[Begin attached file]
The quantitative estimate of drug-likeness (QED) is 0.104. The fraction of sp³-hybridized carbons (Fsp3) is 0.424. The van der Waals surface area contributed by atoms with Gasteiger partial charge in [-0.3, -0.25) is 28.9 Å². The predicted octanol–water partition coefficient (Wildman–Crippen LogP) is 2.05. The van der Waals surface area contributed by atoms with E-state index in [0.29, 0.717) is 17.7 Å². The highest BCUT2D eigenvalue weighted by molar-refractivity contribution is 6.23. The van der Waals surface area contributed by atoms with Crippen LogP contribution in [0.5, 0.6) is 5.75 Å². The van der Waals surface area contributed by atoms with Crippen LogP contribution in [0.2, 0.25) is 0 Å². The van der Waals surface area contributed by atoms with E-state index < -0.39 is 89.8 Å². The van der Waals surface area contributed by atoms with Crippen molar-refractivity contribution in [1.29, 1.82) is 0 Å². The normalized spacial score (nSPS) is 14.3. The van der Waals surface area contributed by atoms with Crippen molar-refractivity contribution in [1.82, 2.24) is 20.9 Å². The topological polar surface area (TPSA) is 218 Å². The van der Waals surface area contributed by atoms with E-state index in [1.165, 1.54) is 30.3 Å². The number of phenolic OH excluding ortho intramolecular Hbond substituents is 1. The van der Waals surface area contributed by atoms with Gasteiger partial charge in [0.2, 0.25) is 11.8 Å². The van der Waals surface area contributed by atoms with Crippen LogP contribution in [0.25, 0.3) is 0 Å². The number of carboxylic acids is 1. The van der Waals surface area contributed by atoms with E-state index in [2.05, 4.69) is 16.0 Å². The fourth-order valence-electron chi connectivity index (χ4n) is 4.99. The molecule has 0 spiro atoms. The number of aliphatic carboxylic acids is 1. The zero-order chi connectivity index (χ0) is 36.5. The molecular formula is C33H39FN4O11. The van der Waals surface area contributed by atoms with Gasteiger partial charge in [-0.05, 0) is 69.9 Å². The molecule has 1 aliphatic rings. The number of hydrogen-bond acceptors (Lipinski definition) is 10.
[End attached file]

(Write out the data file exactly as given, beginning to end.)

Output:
The quantitative estimate of drug-likeness (QED) is 0.104. The fraction of sp³-hybridized carbons (Fsp3) is 0.424. The van der Waals surface area contributed by atoms with Gasteiger partial charge in [-0.3, -0.25) is 28.9 Å². The predicted octanol–water partition coefficient (Wildman–Crippen LogP) is 2.05. The van der Waals surface area contributed by atoms with E-state index in [0.29, 0.717) is 17.7 Å². The highest BCUT2D eigenvalue weighted by molar-refractivity contribution is 6.23. The van der Waals surface area contributed by atoms with Crippen LogP contribution in [0.5, 0.6) is 5.75 Å². The van der Waals surface area contributed by atoms with Crippen LogP contribution in [0.2, 0.25) is 0 Å². The van der Waals surface area contributed by atoms with E-state index < -0.39 is 89.8 Å². The van der Waals surface area contributed by atoms with Crippen molar-refractivity contribution in [1.29, 1.82) is 0 Å². The normalized spacial score (nSPS) is 14.3. The van der Waals surface area contributed by atoms with Crippen molar-refractivity contribution in [1.82, 2.24) is 20.9 Å². The topological polar surface area (TPSA) is 218 Å². The van der Waals surface area contributed by atoms with E-state index in [1.165, 1.54) is 30.3 Å². The number of phenolic OH excluding ortho intramolecular Hbond substituents is 1. The van der Waals surface area contributed by atoms with Gasteiger partial charge in [0.2, 0.25) is 11.8 Å². The van der Waals surface area contributed by atoms with Crippen LogP contribution in [0.25, 0.3) is 0 Å². The number of carboxylic acids is 1. The van der Waals surface area contributed by atoms with E-state index in [2.05, 4.69) is 16.0 Å². The fourth-order valence-electron chi connectivity index (χ4n) is 4.99. The molecule has 0 spiro atoms. The number of aliphatic carboxylic acids is 1. The zero-order chi connectivity index (χ0) is 36.5. The molecular formula is C33H39FN4O11. The van der Waals surface area contributed by atoms with Gasteiger partial charge in [-0.05, 0) is 69.9 Å². The molecule has 1 aliphatic rings. The number of hydrogen-bond acceptors (Lipinski definition) is 10.